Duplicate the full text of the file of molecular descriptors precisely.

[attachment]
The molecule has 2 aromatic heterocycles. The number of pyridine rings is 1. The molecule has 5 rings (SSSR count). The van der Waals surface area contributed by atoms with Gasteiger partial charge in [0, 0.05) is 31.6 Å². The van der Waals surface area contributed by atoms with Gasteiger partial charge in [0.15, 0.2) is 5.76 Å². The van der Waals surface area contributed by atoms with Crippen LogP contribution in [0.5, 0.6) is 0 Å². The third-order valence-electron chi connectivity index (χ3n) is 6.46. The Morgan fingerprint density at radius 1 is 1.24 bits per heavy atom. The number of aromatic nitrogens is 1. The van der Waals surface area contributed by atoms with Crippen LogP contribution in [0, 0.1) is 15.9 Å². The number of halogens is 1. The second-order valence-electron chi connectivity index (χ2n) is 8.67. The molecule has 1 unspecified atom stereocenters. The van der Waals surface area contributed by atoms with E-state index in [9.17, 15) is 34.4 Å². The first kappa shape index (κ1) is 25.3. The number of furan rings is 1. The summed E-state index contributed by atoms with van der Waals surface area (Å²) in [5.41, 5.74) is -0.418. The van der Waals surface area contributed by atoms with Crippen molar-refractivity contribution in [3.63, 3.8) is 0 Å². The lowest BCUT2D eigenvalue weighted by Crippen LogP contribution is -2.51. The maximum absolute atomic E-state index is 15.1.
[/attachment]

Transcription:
The molecule has 2 aromatic heterocycles. The number of pyridine rings is 1. The molecule has 5 rings (SSSR count). The van der Waals surface area contributed by atoms with Gasteiger partial charge in [0, 0.05) is 31.6 Å². The van der Waals surface area contributed by atoms with Gasteiger partial charge in [0.15, 0.2) is 5.76 Å². The van der Waals surface area contributed by atoms with Crippen LogP contribution in [0.5, 0.6) is 0 Å². The third-order valence-electron chi connectivity index (χ3n) is 6.46. The Morgan fingerprint density at radius 1 is 1.24 bits per heavy atom. The number of aromatic nitrogens is 1. The van der Waals surface area contributed by atoms with Crippen LogP contribution in [0, 0.1) is 15.9 Å². The number of halogens is 1. The second-order valence-electron chi connectivity index (χ2n) is 8.67. The molecule has 1 unspecified atom stereocenters. The van der Waals surface area contributed by atoms with E-state index in [9.17, 15) is 34.4 Å². The first kappa shape index (κ1) is 25.3. The number of furan rings is 1. The summed E-state index contributed by atoms with van der Waals surface area (Å²) in [5.41, 5.74) is -0.418. The van der Waals surface area contributed by atoms with Crippen molar-refractivity contribution in [3.63, 3.8) is 0 Å². The lowest BCUT2D eigenvalue weighted by Crippen LogP contribution is -2.51. The maximum absolute atomic E-state index is 15.1.